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Tax Simplification

Mr. Bercow: To ask the Chancellor of the Exchequer if he will make a statement on his plans for tax simplification. [24817]

Mr. Andrew Smith: The Government are committed to making tax law clearer and easier to use for taxpayers and their advisers. Through the work of the Tax Law Rewrite project they plan to rewrite direct tax legislation with a better structure and in simpler language. This will be achieved through a series of Bills and the first Bill covering the capital allowances code has already been enacted. The next Bill will rewrite the provisions for the taxation of employment income and pension income and taxable social security income to produce clearer and more accessible legislation.

8 Jan 2002 : Column: 818W

The Government keep the whole tax system under review, acting where possible to change tax rules to remove complexity in line with its objective of a modern and fair tax system.

National Lottery

Mr. Bercow: To ask the Chancellor of the Exchequer what are the main expected effects on the public accounts from 2001–02 to 2004–05 of the National Lottery, including the effects on (a) Government expenditure, (b) Government revenue and (c) Government borrowing. [24812]

Mr. Andrew Smith: Forecasts of expenditure by the National Lottery distributing bodies are given in table B13 of the 2001 pre-Budget report. Forecasts of receipts to the National Lottery distribution fund are included within the "Other taxes and royalties line" in table B11 of the pre-Budget report but are not separately identified. If, as anticipated, outstanding balances held by the Distribution Fund fall, this will produce a small increase in public sector net borrowing.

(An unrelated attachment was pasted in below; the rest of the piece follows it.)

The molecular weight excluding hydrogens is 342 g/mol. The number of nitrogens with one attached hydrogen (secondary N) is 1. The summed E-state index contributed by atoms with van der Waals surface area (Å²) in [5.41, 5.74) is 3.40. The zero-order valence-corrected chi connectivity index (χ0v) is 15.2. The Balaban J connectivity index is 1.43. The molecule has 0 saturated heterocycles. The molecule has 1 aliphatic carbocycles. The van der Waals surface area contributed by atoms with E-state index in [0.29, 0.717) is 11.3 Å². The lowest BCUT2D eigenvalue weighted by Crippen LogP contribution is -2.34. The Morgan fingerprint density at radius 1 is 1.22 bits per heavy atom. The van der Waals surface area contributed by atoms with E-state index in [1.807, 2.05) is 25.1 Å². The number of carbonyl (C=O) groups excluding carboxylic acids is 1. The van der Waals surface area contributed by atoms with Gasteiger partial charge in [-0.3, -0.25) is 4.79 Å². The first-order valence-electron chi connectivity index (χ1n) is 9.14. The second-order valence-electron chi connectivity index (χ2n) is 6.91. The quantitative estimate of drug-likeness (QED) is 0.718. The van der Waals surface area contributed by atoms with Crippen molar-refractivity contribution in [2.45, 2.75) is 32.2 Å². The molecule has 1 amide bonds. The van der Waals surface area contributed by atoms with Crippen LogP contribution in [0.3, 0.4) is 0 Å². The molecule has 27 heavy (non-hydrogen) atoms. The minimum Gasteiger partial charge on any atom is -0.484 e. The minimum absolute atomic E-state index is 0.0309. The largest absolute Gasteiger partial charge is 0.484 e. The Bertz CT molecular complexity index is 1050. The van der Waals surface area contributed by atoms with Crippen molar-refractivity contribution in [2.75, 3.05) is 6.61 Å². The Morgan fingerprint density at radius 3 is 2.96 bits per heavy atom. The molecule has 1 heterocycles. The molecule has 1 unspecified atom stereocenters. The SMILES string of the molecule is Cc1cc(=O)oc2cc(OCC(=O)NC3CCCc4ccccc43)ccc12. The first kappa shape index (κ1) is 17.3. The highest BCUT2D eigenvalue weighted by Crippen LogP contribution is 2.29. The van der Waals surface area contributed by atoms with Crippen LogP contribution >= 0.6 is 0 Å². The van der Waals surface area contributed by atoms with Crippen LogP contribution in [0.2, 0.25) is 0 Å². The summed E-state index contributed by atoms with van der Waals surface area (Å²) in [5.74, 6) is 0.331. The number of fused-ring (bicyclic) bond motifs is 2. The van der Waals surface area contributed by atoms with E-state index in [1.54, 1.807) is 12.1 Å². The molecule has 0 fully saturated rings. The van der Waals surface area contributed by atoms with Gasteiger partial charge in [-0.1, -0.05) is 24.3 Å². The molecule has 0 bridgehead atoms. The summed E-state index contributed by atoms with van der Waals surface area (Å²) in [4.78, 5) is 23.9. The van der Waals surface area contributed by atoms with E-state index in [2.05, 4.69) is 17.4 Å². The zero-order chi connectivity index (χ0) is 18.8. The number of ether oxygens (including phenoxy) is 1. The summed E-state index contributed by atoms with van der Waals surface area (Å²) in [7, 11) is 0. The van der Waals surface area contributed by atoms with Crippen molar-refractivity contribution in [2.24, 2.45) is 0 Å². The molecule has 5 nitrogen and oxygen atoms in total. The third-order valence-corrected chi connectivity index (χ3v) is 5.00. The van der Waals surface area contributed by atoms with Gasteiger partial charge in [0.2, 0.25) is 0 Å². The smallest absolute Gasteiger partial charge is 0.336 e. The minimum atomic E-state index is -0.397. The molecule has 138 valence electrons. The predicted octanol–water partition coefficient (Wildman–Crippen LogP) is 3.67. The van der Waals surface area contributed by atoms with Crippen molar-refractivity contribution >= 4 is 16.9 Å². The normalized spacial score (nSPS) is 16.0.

Cigarette Sales (Children)

Mr. Bercow: To ask the Chancellor of the Exchequer if he will estimate the tax revenues raised in each of the last five years from the illegal sale of cigarettes to children. [25168]

Mr. Andrew Smith: No such estimate has been made.

Tax Relief (Removal Expenses)

Mr. Bercow: To ask the Chancellor of the Exchequer if he will estimate the number of employees (1) for whom tax relief for removal expenses and benefits was claimed in each year since 1997; [24552]

Mr. Andrew Smith: Tax relief for the first £8,000 of reimbursed relocation expenses provided by employers is tentatively estimated to cost around £300 million each year. Around 125,000 employees benefit from it. A breakdown of employees who start a new job and those who move to a different location with the same employer is not available.

Available information suggests that in total around 10,000 employees pay income tax on the excess over £8,000 of qualifying relocation expense payments, or have the income tax paid by their employer amounting to some £30 million.